Steam welcomes ‘legally murky’ AI games, voice actors guild forges controversial AI deal


Valve waited until end of business last night to post big news: It’s going to allow AI-driven games on Steam, with just enough caveats to avoid too many legal entanglements for itself, of course.

While admitting AI tech is “legally murky,” the company says it will go ahead and publish AI games anyway – with required self-reported disclosures on pre-generated art, code, and sound, as well as live-generated content. Games will be forbidden to include illegal or infringing content and must maintain “guardrails” on the AI to “ensure it’s not generating illegal content.” The company says it will also publish parts of the disclosure for users and offer them a reporting feature specific to AI abuses.

We note here that abuse of copyrighted materials in many “AI” tools is not only rampant to an epidemic degree but a fundamental selling point of said tools; moreover, as MMO Fallout has been chronicling for years, it’s apparently trivially easy to slip fraudulent, copycat, and money-laundering games past Valve’s approval process. Somehow, we’re having a hard time believing that imposing what is essentially a voluntary honor system on uploaders and putting the burden on gamers to report lapses is going to work this time either.

Or as Aftermath put it, “Valve’s existing moderation is questionable at best; at time of posting one of the store’s most prominent sellers [in ‘New & Trending’] is a game about fucking your aunt and cousins, while another is an Alex Jones platformer.”

Even if it did work, the policy will surely contribute to the unwieldy morass of terrible games clogging up the platform. “Very cool of Valve to open the gates up to AI-generated content,” snarked TapTap’s Ian Boudreau. “I’ve been saying for years that good games are just way too easy to find, and how great it would be just to have mountains more shit to sift through.”

In other words, if you were looking to Valve to protect developers or consumers on this topic, best look elsewhere.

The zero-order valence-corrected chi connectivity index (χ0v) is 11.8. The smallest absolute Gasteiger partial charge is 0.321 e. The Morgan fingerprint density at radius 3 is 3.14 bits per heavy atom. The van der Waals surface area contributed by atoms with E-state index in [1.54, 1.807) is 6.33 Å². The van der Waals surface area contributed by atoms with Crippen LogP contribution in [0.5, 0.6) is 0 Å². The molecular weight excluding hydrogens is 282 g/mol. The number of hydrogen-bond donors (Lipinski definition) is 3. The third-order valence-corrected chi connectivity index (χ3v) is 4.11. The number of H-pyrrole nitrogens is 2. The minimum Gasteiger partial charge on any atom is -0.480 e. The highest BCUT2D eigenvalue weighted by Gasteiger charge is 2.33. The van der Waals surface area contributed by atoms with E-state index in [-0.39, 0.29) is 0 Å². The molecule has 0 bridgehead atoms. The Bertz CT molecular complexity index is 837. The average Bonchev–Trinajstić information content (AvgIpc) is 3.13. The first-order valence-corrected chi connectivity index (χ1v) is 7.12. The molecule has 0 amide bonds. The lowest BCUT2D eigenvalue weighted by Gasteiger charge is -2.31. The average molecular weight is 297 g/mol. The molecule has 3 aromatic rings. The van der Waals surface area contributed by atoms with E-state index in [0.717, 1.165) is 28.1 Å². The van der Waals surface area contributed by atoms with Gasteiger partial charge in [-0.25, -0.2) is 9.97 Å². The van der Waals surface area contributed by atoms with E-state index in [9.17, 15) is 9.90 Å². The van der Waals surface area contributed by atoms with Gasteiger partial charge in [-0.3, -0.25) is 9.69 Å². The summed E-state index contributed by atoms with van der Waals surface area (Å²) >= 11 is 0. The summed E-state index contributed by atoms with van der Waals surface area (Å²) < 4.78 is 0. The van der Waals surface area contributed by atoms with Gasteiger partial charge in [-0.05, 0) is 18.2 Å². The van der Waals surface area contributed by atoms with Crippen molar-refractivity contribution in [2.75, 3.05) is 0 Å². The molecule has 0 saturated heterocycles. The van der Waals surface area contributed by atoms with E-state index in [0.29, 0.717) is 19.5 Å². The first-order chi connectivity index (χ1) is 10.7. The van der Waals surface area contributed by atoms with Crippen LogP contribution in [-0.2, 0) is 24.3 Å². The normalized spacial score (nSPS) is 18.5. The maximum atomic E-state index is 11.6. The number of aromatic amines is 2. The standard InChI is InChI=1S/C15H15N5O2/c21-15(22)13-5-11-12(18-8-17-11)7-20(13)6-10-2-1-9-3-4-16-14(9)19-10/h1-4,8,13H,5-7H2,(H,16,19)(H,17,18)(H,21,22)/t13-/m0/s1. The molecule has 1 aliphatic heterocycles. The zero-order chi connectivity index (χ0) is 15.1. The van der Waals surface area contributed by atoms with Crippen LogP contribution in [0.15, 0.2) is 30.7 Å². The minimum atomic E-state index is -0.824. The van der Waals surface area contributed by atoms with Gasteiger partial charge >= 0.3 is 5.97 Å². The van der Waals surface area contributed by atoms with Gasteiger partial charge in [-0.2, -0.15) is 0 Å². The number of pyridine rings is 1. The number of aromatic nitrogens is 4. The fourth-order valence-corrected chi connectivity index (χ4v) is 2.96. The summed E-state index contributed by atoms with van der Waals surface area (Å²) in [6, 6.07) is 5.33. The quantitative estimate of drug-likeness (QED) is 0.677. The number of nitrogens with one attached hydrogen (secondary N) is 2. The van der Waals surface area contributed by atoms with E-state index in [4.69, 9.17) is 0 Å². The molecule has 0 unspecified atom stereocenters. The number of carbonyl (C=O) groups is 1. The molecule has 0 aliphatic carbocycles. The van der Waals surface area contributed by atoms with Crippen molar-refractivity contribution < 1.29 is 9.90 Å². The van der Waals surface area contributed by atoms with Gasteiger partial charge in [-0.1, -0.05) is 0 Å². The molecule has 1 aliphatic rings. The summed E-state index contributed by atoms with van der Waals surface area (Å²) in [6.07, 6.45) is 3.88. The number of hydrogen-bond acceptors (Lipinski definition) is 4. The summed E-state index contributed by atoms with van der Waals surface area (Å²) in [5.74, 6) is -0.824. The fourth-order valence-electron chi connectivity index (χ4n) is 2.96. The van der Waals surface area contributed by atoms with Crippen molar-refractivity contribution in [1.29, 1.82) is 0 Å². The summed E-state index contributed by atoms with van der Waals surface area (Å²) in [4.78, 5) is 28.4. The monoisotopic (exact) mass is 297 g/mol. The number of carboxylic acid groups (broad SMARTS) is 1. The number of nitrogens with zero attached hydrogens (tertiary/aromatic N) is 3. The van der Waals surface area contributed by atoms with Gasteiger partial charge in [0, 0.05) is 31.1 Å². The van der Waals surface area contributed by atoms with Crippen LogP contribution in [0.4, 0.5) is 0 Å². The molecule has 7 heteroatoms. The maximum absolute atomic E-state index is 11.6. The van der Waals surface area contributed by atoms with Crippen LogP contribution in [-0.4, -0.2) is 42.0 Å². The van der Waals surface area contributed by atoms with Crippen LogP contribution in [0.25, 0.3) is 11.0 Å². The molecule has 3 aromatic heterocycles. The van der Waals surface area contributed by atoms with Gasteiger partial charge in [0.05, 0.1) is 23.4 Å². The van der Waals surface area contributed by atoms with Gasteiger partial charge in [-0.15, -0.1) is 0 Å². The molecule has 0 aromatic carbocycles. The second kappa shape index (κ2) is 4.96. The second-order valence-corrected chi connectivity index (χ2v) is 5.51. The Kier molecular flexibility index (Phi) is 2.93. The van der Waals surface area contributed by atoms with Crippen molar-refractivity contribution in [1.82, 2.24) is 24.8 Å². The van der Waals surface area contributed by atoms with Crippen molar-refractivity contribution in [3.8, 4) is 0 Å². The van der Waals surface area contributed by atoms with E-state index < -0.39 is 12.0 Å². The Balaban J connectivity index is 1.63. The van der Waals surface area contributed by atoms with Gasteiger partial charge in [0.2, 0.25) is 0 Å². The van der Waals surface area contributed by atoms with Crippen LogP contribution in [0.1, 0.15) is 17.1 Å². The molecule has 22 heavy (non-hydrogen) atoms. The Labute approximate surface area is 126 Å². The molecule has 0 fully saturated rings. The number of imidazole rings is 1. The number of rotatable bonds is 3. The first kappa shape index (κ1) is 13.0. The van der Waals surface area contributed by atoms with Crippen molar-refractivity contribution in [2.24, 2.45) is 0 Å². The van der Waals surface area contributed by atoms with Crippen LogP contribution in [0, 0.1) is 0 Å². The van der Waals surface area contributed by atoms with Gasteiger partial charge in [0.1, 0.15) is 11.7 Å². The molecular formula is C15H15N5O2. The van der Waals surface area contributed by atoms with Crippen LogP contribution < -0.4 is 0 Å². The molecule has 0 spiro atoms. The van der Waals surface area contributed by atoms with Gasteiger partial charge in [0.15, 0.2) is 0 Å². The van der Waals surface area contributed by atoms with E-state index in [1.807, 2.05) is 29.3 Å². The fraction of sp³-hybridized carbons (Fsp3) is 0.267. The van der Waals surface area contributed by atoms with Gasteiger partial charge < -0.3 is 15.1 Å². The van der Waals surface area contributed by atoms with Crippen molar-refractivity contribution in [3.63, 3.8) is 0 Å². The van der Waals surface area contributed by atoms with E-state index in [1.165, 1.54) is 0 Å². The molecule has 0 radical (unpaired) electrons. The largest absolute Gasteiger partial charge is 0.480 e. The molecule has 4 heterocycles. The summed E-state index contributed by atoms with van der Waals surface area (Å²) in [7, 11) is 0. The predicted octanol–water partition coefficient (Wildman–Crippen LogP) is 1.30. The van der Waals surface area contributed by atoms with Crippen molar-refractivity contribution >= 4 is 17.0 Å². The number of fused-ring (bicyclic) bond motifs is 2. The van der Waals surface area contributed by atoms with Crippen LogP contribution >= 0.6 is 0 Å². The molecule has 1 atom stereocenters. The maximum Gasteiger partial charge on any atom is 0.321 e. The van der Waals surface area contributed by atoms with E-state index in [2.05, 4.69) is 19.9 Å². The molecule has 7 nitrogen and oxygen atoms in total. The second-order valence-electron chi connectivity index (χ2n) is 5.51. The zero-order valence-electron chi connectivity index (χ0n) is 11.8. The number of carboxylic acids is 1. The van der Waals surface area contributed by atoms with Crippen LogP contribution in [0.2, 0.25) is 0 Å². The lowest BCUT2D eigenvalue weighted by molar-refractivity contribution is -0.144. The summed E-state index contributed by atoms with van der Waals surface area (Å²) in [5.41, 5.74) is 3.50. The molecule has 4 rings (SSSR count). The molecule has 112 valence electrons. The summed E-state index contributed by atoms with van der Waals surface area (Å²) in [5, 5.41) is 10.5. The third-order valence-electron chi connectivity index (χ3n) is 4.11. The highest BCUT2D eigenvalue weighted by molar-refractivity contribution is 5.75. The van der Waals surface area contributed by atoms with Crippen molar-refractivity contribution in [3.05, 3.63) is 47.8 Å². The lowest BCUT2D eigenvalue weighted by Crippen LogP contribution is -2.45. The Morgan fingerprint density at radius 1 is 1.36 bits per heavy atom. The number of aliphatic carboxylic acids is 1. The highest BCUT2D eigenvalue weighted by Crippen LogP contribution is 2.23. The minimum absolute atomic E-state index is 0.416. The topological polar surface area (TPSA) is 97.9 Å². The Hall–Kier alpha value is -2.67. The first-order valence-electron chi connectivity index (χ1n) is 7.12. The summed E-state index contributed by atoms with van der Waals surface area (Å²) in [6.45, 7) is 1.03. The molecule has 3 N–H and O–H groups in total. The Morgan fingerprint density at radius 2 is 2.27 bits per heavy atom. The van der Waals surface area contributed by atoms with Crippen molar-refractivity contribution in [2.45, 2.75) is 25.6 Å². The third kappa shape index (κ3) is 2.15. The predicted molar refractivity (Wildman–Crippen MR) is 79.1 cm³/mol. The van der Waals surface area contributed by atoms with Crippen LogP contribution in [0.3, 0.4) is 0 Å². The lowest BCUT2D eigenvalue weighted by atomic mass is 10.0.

The news comes just as voice actor union SAG-AFTRA announced a deal with Australia-based AI company Replica Studios that essentially allows union members to participate in AI-related projects. Response from the games industry – which obviously employs a huge share of voice acting talent for video games – has been furious, to say the least, as actors point out that the precise details of the agreement haven’t been made public, nor were union members consulted before the partnership was signed by union leadership. And of course, the whole deal is bizarre given that SAG-AFTRA was on the picket lines alongside WGA in its strike against Hollywood just a few short months ago.

“Infuriating, offensive, and weak,” ArenaNet narrative lead Indigo Linde posted. “Our work doesn’t breathe until our cast gives it life. Nothing about this is okay. The actors that we work with on Guild Wars are some of the most brilliant performers and creatives. It is a gift that we get to collaborate with them on these characters. Their heart and their talent and their instinct will not be replaced.”

It’s all bad news after bad news for the industry and the creatives who pump life into it – but also for gamers who certainly aren’t going to be excited to pay for lower-quality games in the future.

Source: Valve, GIbiz
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